In this trippy 2007 film, Ryan Reynolds plays three characters in three segments that are both funny and mind-bending. The movie, from writer and first-time-feature director John August, gives Reynolds his best chance yet to show off his dramatic talents, and he manages to further the argument that those talents go beyond Van Wilder-type movies.
In the first segment, Reynolds plays an actor forced into house arrest after burning his home down and going on a crack binge. Next, he's a TV writer trying to get a pilot on TV while starring in a reality TV show about trying to get said pilot on TV. Finally, he's a video-game designer who breaks down on a canyon road with his wife (Melissa McCarthy) and child (Elle Fanning). All three of Reynolds' characters could be the same guy.
The Reynolds Three live in the same house in seemingly separate dimensions, and they all come into contact with McCarthy in different incarnations (including McCarthy playing herself in the reality TV show). Hope Davis also appears in the three segments as a nosy neighbor, an agent and a hiker--all characters that seem eerily connected.
The film is about Hollywood, acting, God, video games and the universe, not in any particular order. By the film's end, I didn't necessarily follow or get exactly what had happened, but I don't think that's important. This is one of those movies where everybody will have varying interpretations of what it has to say. I just love movies like that.
Special Features: Two commentaries: One features August and Reynolds, the other August and McCarthy; they're both well worth your time. Deleted scenes, alternate endings, short films and the helpful Summing up the Nines making-of featurette are all well-done and entertaining.
It was a tough battle for the Best Supporting Actor Oscar this year, with Javier Bardem eventually getting the gold for his sadistic killer in No Country for Old Men. I loved that performance, but Casey Affleck was my pick for his portrayal of the man who took out Jesse James. Affleck's depiction of hero worship with murderous consequences offered a new kind of creepy.
Whiny and ignorant yet somehow sympathetic in the strangest ways, Affleck's Ford managed to outdo Brad Pitt's great work as Jesse James. Writer-director Andrew Dominik managed to put together a credible period piece (shot beautifully by Academy Award-nominated cinematographer Roger Deakins) that also works as a modern-day examination of the perils of celebrity. This movie could almost be about the paparazzi-plagued Pitt himself, minus the shooting.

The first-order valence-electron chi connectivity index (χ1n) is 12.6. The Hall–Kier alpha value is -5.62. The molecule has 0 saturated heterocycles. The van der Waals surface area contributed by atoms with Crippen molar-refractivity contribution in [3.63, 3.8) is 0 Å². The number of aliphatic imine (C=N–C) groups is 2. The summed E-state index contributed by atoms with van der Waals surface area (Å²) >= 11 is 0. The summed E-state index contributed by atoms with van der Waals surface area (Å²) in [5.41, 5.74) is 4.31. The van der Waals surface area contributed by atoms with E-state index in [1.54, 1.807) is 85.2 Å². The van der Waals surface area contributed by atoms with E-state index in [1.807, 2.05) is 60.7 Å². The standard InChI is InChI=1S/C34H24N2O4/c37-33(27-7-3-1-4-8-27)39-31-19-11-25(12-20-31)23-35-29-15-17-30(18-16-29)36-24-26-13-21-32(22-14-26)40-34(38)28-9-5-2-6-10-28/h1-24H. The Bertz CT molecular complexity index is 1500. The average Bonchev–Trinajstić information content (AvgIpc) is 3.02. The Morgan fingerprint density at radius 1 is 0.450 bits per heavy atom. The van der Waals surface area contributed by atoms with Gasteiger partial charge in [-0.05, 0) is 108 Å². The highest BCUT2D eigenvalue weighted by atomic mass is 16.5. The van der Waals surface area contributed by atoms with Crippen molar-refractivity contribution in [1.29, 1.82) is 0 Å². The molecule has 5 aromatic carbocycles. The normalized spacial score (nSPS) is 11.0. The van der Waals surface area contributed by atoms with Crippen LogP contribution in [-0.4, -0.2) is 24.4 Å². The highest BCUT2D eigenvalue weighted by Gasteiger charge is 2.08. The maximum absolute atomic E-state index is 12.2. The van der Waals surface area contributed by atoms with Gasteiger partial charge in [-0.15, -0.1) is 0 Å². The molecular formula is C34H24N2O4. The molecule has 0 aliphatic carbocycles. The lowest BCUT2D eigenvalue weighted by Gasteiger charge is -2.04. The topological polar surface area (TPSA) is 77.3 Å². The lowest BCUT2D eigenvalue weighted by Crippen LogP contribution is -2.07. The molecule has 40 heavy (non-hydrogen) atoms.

Every time Affleck speaks in this film, it's scary. Part of the creepiness comes from knowing that his overly affectionate and awestruck character will eventually murder his hero. I'm not giving anything away; that fact is revealed in the movie's title.
Affleck and Pitt aren't the only ones acting up a storm here. Paul Schneider, Sam Shepard and Sam Rockwell all deliver terrific work in this, the best Western since Clint Eastwood's Unforgiven.
Special Features: Its one and only feature, The Assassination of Jesse James: Death of an Outlaw, is a good one. The stars and makers of the film recount the history of Jesse James and Robert Ford in an informative production. The documentary goes into more depth about James' legend, and how he became a sort of superhero after his death, while Ford met with nothing but disgrace and an eventual demise at an assassin's hand.
Children's-book writer Henry Roth (Billy Crudup) must acclimate to new artist Lucy (Mandy Moore) after his partner (Tom Wilkinson) dies suddenly. Henry is an unspeakable yet somewhat lovable bastard who warms up to Lucy, and they wind up in a romance that threatens the working relationship.
This has the makings of a shallow, run-of-the-mill romantic comedy, but first-time director Justin Theroux goes all art-film with the silly story, making it work on many levels. Theroux, a great actor in his own right (see Mulholland Dr. ), gets typically good work out of Crudup and Wilkinson, while capturing Moore's best work to date. The movie has a gritty style, with an excellent soundtrack featuring Deerhoof--not the sort of stuff you'd expect from a typical Hollywood love story.
Theroux could have a great future as a director. Hopefully, he'll get to direct something a little more daring down the road, perhaps one of his own works. This film is an example of the director and talent far outshining the script and premise.
Special Features: You'll get nothing and like it! That's too bad, because it would've been fun to hear Theroux talking about the experience. I doubt the Weinsteins will finance a special edition in the future. This one barely got a theatrical release.